September 2, 2018
In the three short stories, “A Hunger Artist” by Franz Kafka, “Miss Brill” by Katherine
Mansfield, and “A & P” by John Updike, the themes of being trapped, confined, and imprisoned
are shown continuously throughout. Even though each main character is in a completely different
situation with varying circumstances, they all feel caged to where they are.
“A Hunger Artist”, by Franz Kafka, shows the theme of being trapped most blatantly out
of the three stories. The hunger artist travels with a circus locked in a literal cage with a sign
saying how many days he has gone without food. However, even without his straw filled cage he
is still imprisoned by his greatest enemy: himself. Passersby may believe that he is only being a
hunger artist for a paycheck or even just to prove he can do it, but the sad truth is his own taste
was flawed to the point he could never find any food edible (179). Due to this, the hunger artist
strives to go past his predetermined forty days of fasting, instead of being force fed to keep
himself alive and to keep the public interest (173). The hunger artist knows he is confined to his
cage in the circus, and he finds comfort in that. If it were not for the circus putting him on a high
pedestal for his fasting, he would just be seen as a freak who will not eat. Yes he may be seen as
that anyway, but instead of being shamed for it, he is celebrated.
“Miss Brill”, by Katherine Mansfield, has the theme of being imprisoned just as strongly
as A Hunger Artist, yet it is more hidden. Miss Brill begins her special day of going out to the
gardens like any other Sunday, taking her favorite fox fur out of its box and wearing it proudly.
However, unlike everyone else, she does not go for the attractions such as the band. Miss Brill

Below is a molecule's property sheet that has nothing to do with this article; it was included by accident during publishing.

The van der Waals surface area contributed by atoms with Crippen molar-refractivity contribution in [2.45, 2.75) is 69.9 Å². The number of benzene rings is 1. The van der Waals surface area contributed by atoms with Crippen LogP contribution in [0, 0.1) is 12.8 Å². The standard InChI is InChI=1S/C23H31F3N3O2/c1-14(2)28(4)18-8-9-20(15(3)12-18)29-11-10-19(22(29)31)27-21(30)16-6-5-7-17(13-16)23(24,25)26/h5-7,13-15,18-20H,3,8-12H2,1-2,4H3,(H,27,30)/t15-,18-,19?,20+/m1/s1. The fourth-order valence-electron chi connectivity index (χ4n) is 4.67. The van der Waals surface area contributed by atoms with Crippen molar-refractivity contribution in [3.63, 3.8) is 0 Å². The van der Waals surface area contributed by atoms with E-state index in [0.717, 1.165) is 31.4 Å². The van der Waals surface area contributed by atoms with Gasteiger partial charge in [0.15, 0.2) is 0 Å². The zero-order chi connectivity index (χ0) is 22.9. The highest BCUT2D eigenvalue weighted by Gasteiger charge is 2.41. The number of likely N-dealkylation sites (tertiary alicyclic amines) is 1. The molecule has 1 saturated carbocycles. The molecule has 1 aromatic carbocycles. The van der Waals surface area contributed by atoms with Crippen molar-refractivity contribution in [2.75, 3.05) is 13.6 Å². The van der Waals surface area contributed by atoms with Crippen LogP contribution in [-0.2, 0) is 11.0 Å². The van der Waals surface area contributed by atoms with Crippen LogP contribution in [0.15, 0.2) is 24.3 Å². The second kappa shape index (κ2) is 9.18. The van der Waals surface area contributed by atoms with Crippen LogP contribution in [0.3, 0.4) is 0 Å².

prefers to listen to the people around her. This has become such a recurring habit of hers that she
no longer sees herself as just a visitor of the gardens or a listener to the band, she sees herself as
an actress in the background of others lives (266). Miss Brill has decided to put this happy twist
on her situation so she does not have to face the truth. In the era this story is in by the time
women were a certain age they were no longer seen as “wanted” or even “useful”. They were
simply seen as sad spinsters who were not able to get married in their prime. Miss Brill is
trapped in her own societies way of thinking with nothing to set her free. She is, however, forced
to face her own sad truth at the end of the story when she hears a beautiful young couple loudly
ridiculing her. This pulls her out of her happy facade she has made for herself by practically
shoving her reality in her face. She is unwanted and seen as no longer of use to society. The story
reveals her sadness by stating that she went back to her shabby home without even doing her
usual stop for sweets. This shows...